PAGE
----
The evolution of Ethan as a character is truly fascinating. He’s the one who has It, whatever it is that makes people successful in art. He’s the one who ends up with significant, tangible, financial success based on his art and the way Wolitzer develops his sense of insecurity around that is skillful. I think as a younger adult, I would not have understood this sense of insecurity related to financial success – but as someone who is just beginning to feel like my finances are under control and we might be able to, like, do this life thing, I get it – I feel the same insecurity. Like, I should not be allowed to feel this comfortable. I should not be permitted to think that it’s ok if I get a flat tire or the dishwasher needs to be replaced because I won’t go broke over it. It feels scary to think that . I guess part of that is recognizing that we’re all just one catastrophic event from financial ruin, but still – I feel simultaneously lucky and paranoid.

Jules is the one I least want to know, and yet I can’t help but recognize some of her traits in myself – especially as an adult. When the novel ends, she is post-parenting-duties – her daughter is a young adult and Jules has already spent several years without the daily responsibilities of active parenting. My son is not quite there – still in high school, not yet driving, still needing me for things (though less and less often as the days go by). And that’s weird – to be able to see very clearly how our dynamic has changed and continues to change. Jules is kind of flagging the future for me in that way – I can see what I will be considering as the years march on and I have time to fill because my son’s life will be defined more and more completely outside of our home.

There’s also Ash and Goodman and Cathy but I felt less attached to them. That’s the function of the plot, of course – the novel is largely devoted to representing Jules’ and Ethan’s points of view, and to a lesser extent Jonah’s as well. I also think they don’t demonstrate the same sense of always reaching for someone, always searching. And that’s not something I fully understand. I recognize that, for better or worse, I am a person who makes significant emotional investments, who attaches deep meaning to relationships and people. That’s not the sense I get from Goodman, for sure, and Ash and Cathy feel a little…undeveloped? That’s not entirely accurate – for Ash, especially. I just think her development as a character is one that I recognize and don’t identify with.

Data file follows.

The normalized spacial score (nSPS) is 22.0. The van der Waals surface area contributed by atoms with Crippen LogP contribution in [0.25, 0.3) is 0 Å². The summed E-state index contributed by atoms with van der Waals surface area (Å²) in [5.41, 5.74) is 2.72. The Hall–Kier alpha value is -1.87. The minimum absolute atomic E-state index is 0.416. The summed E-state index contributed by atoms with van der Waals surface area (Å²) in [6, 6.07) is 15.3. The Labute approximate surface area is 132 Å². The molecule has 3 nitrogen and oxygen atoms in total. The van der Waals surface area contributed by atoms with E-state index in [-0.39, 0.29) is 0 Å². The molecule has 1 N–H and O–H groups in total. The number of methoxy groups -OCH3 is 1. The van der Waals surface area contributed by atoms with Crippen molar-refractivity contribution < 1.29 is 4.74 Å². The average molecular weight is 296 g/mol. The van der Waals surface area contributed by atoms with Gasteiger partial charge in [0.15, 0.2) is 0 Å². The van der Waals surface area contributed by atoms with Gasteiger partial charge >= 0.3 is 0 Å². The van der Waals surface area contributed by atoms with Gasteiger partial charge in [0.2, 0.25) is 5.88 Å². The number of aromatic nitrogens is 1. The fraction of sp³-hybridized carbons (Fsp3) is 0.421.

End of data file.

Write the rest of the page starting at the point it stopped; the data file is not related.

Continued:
Probably in 10 years, when I’m on the cusp of 50, I’ll read this and laugh. And then I’ll go back and read The Interestings again and feel some new feelings about getting older and being nostalgic and what that means for all of us.


Side note: I recently (as in this morning) watched part 2 of the original Beverly Hills 90210 pilot – what? We all grieve Luke Perry in our way, ok? In the pilot, Brenda – who is 16 years old – goes on a date with a 25-year-old lawyer named Jason. She reveals her real age, and he is understandably horrified. He ends the date abruptly and we are treated to several variations of Sad Face from Brenda. I suspect we are meant to empathize with her and feel the angsty feels that she’s feeling – but watching it now, what I feel is OMG NO HOLY COW THIS POOR JASON GUY. I mean really, he’s not poor and he’s definitely a jerkface, but still – my empathy is squarely in the Jason bucket. I think this means I am most definitely a grown up now.